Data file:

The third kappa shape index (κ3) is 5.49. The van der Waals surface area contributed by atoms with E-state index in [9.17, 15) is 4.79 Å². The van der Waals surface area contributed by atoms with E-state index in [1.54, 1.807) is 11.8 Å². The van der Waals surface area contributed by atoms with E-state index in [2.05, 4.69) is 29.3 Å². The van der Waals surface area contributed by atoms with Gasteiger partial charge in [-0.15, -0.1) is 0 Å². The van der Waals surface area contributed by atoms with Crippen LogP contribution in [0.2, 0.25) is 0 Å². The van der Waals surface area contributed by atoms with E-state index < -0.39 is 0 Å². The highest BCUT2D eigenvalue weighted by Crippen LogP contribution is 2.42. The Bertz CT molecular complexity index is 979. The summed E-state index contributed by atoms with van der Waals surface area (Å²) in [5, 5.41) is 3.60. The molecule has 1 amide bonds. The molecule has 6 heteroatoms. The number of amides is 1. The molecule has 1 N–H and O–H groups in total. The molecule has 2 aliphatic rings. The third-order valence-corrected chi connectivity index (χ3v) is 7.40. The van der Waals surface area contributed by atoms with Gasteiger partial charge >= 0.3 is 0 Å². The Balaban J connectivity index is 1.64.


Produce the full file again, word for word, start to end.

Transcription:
The third kappa shape index (κ3) is 5.49. The van der Waals surface area contributed by atoms with E-state index in [9.17, 15) is 4.79 Å². The van der Waals surface area contributed by atoms with E-state index in [1.54, 1.807) is 11.8 Å². The van der Waals surface area contributed by atoms with E-state index in [2.05, 4.69) is 29.3 Å². The van der Waals surface area contributed by atoms with Gasteiger partial charge in [-0.15, -0.1) is 0 Å². The van der Waals surface area contributed by atoms with Crippen LogP contribution in [0.2, 0.25) is 0 Å². The van der Waals surface area contributed by atoms with E-state index < -0.39 is 0 Å². The highest BCUT2D eigenvalue weighted by Crippen LogP contribution is 2.42. The Bertz CT molecular complexity index is 979. The summed E-state index contributed by atoms with van der Waals surface area (Å²) in [5, 5.41) is 3.60. The molecule has 1 amide bonds. The molecule has 6 heteroatoms. The number of amides is 1. The molecule has 1 N–H and O–H groups in total. The molecule has 2 aliphatic rings. The third-order valence-corrected chi connectivity index (χ3v) is 7.40. The van der Waals surface area contributed by atoms with Gasteiger partial charge >= 0.3 is 0 Å². The Balaban J connectivity index is 1.64.